When Sky TV's Soccer AM christened our visitors "Dirty Leeds" many months ago, it was with a tinge of humour. However, it appears that they are seriously trying to live up to this tag and emulate their 1970's counter-parts who were purveyors of the "professional" approach (read as "cynical win-at-all-costs" approach). Last season I compared some of their current players to those of yesteryear, but I got those wrong. Bowyer is a thug - Bremner without the skill; Alan Smith is Allan Clarke - niggly, off the ball, late challenges; Kewell is Giles - skilful, but with a penchant for shirt-pulling and a nasty streak when he thinks no-one is looking; Woodgate is Charlton - a commanding centre-half, but with a "they shall not pass - one way or the other" mentality; Batty is Hunter - not just your legs, he'll "bite" any part of your anatomy he can get too; Mills is Trevor Cherry - just crap. The loss of Les Ferdinand at half-time upset Spurs' balance and took away the aerial threat to Leeds' defence. For a tall back line, they seemed easily beaten in the air, with Duberry distinctly uncomfortable against Stef or Les. Having bossed the first half, the second was a defeat just waiting to happen.

The first quarter of an hour saw both sides pinging in long-shots which caused little trouble, but Tottenham made the first serious in-roads and Leeds were struggling to keep up. Although Walker had flapped at one cross and saved a weak long -range drive from Bridges (who looked every inch of a £4 million waste of money), he had a relatively easy first half, as Spurs tore into the Leeds side. Taricco and Ginola were turning Mills and Bowyer with ease and both those were booked for late tackles borne of frustration and malice. There was plenty going on off the ball, but the linesmen offered little help to the ref in this respect early in the game. Mills trampled back onto to Taricco, but the lino said nothing happened, so why wasn't Taricco booked for acting ? Bowyer got away with a forearm smash into Sherwood's face right in front of the ref, but after Vieira's let-off last week, I suppose we should expect them to get booked for the heinous crime of kicking the ball away, while leg-breaking tackles go unpunished.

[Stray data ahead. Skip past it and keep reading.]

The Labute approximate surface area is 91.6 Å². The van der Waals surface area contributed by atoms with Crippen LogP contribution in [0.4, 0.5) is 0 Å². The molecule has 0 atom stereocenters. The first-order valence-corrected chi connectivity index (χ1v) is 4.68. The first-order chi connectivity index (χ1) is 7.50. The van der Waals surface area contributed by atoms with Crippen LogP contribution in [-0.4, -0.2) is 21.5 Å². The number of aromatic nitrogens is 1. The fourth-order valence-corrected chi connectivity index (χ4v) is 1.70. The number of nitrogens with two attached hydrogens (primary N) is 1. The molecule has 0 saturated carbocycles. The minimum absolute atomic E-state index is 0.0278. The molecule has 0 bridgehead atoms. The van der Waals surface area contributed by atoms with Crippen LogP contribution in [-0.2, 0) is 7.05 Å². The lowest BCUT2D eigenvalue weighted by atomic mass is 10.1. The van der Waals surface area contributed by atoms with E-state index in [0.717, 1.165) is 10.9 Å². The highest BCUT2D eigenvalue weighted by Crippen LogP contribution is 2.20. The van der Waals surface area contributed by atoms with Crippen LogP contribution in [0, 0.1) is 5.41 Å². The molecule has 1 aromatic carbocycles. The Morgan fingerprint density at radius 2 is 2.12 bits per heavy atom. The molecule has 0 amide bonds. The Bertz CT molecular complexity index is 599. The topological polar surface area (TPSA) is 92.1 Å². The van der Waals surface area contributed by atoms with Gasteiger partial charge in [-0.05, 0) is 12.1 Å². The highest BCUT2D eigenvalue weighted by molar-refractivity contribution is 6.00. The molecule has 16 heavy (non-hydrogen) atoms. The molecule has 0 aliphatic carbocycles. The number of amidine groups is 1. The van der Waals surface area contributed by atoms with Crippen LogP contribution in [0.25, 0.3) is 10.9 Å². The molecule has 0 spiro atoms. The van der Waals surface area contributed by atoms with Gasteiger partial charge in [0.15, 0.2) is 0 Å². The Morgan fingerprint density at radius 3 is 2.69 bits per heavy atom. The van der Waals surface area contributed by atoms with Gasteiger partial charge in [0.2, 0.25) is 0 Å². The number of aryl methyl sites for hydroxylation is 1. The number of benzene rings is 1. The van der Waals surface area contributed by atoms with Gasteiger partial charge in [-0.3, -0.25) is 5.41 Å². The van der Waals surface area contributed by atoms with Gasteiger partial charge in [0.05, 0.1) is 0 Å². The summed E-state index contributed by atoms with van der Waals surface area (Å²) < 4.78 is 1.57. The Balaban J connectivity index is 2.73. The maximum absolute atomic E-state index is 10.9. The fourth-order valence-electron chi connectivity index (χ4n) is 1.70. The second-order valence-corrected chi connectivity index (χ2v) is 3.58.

Spurs had chances before they took the lead. Freund got a shot on target (I was there), Iversen's header from 12 yards forced Martyn to scramble and stretch to turn it round for a corner and twice Iversen shot wide of the mark when he could have forced the Leeds keeper into action. The goal itself started with a long-throw from Freund which Les jumped for but missed, although he took two Leeds defenders out doing so. It bounced into the area and Steffen Iversen chested the ball back for Tim Sherwood to bury a volley low into the net from 10 yards out. It was about the right score at half-time, but Tottenham could have been two goals to the good as a Ginola cross fizzed across the face of the goal with Ferdinand just unable to make ground to get a touch which would surely have taken it in.